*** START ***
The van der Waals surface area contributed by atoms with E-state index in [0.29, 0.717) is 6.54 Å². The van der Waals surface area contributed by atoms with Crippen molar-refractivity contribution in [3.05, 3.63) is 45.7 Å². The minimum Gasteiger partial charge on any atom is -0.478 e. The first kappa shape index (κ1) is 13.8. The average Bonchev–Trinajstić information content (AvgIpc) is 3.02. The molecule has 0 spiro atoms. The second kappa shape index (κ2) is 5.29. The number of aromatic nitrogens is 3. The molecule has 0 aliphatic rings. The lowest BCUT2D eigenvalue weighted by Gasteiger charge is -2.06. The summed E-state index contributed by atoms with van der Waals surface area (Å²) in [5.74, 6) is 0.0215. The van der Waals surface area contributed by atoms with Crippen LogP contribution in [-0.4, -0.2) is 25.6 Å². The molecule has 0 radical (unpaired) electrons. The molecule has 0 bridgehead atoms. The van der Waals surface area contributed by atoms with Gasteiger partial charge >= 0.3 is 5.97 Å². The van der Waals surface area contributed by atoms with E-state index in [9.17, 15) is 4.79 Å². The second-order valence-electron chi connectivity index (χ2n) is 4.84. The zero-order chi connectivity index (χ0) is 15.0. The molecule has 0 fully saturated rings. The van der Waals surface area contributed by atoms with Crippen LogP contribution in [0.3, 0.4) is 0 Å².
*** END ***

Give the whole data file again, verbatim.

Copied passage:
The van der Waals surface area contributed by atoms with E-state index in [0.29, 0.717) is 6.54 Å². The van der Waals surface area contributed by atoms with Crippen molar-refractivity contribution in [3.05, 3.63) is 45.7 Å². The minimum Gasteiger partial charge on any atom is -0.478 e. The first kappa shape index (κ1) is 13.8. The average Bonchev–Trinajstić information content (AvgIpc) is 3.02. The molecule has 0 spiro atoms. The second kappa shape index (κ2) is 5.29. The number of aromatic nitrogens is 3. The molecule has 0 aliphatic rings. The lowest BCUT2D eigenvalue weighted by Gasteiger charge is -2.06. The summed E-state index contributed by atoms with van der Waals surface area (Å²) in [5.74, 6) is 0.0215. The van der Waals surface area contributed by atoms with Crippen LogP contribution in [-0.4, -0.2) is 25.6 Å². The molecule has 0 radical (unpaired) electrons. The molecule has 0 bridgehead atoms. The van der Waals surface area contributed by atoms with Gasteiger partial charge >= 0.3 is 5.97 Å². The van der Waals surface area contributed by atoms with E-state index in [9.17, 15) is 4.79 Å². The second-order valence-electron chi connectivity index (χ2n) is 4.84. The zero-order chi connectivity index (χ0) is 15.0. The molecule has 0 fully saturated rings. The van der Waals surface area contributed by atoms with Crippen LogP contribution in [0.3, 0.4) is 0 Å².